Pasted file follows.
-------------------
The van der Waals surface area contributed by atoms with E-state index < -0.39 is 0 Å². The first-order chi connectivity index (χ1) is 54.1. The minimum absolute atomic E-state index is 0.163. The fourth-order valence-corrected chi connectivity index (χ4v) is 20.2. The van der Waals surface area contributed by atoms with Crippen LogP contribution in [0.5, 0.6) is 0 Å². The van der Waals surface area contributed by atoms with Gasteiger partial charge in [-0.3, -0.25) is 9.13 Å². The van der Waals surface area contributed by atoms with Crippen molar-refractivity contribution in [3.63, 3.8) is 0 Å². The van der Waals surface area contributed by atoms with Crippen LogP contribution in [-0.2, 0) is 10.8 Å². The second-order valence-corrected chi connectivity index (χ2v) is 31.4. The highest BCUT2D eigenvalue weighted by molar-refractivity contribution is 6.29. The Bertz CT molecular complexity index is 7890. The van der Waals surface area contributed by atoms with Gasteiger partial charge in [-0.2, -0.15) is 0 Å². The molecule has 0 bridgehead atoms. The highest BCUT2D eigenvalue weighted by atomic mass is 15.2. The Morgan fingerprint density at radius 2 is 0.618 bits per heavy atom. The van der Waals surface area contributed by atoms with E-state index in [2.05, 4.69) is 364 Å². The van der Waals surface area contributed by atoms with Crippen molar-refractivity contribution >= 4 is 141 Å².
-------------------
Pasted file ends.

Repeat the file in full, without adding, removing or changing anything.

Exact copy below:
The van der Waals surface area contributed by atoms with E-state index < -0.39 is 0 Å². The first-order chi connectivity index (χ1) is 54.1. The minimum absolute atomic E-state index is 0.163. The fourth-order valence-corrected chi connectivity index (χ4v) is 20.2. The van der Waals surface area contributed by atoms with Crippen LogP contribution in [0.5, 0.6) is 0 Å². The van der Waals surface area contributed by atoms with Gasteiger partial charge in [-0.3, -0.25) is 9.13 Å². The van der Waals surface area contributed by atoms with Crippen molar-refractivity contribution in [3.63, 3.8) is 0 Å². The van der Waals surface area contributed by atoms with Crippen LogP contribution in [-0.2, 0) is 10.8 Å². The second-order valence-corrected chi connectivity index (χ2v) is 31.4. The highest BCUT2D eigenvalue weighted by molar-refractivity contribution is 6.29. The Bertz CT molecular complexity index is 7890. The van der Waals surface area contributed by atoms with Gasteiger partial charge in [-0.2, -0.15) is 0 Å². The molecule has 0 bridgehead atoms. The highest BCUT2D eigenvalue weighted by atomic mass is 15.2. The Morgan fingerprint density at radius 2 is 0.618 bits per heavy atom. The van der Waals surface area contributed by atoms with E-state index in [2.05, 4.69) is 364 Å². The van der Waals surface area contributed by atoms with Crippen molar-refractivity contribution >= 4 is 141 Å².